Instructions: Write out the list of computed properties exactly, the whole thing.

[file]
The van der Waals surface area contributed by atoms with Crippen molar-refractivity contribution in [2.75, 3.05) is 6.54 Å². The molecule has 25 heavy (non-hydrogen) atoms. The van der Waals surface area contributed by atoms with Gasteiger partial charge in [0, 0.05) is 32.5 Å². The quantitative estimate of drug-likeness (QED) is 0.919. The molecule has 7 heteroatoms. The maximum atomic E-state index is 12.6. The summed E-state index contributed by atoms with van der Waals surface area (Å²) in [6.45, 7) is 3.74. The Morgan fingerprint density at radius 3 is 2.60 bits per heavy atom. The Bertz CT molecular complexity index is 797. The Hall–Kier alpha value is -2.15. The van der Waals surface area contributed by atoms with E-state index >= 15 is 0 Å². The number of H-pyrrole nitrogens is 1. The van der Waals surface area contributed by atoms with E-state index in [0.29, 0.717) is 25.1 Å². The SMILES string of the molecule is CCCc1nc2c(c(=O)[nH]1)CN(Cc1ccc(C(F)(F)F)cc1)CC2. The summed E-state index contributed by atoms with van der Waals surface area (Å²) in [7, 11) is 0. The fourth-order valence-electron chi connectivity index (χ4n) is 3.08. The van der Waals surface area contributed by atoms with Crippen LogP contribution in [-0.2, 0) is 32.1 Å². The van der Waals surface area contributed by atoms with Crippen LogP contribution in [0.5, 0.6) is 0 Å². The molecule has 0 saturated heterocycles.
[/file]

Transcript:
The van der Waals surface area contributed by atoms with Crippen molar-refractivity contribution in [2.75, 3.05) is 6.54 Å². The molecule has 25 heavy (non-hydrogen) atoms. The van der Waals surface area contributed by atoms with Gasteiger partial charge in [0, 0.05) is 32.5 Å². The quantitative estimate of drug-likeness (QED) is 0.919. The molecule has 7 heteroatoms. The maximum atomic E-state index is 12.6. The summed E-state index contributed by atoms with van der Waals surface area (Å²) in [6.45, 7) is 3.74. The Morgan fingerprint density at radius 3 is 2.60 bits per heavy atom. The Bertz CT molecular complexity index is 797. The Hall–Kier alpha value is -2.15. The van der Waals surface area contributed by atoms with E-state index >= 15 is 0 Å². The number of H-pyrrole nitrogens is 1. The van der Waals surface area contributed by atoms with E-state index in [0.29, 0.717) is 25.1 Å². The SMILES string of the molecule is CCCc1nc2c(c(=O)[nH]1)CN(Cc1ccc(C(F)(F)F)cc1)CC2. The summed E-state index contributed by atoms with van der Waals surface area (Å²) in [7, 11) is 0. The fourth-order valence-electron chi connectivity index (χ4n) is 3.08. The van der Waals surface area contributed by atoms with Crippen LogP contribution in [-0.2, 0) is 32.1 Å². The van der Waals surface area contributed by atoms with Crippen LogP contribution in [0.5, 0.6) is 0 Å². The molecule has 0 saturated heterocycles.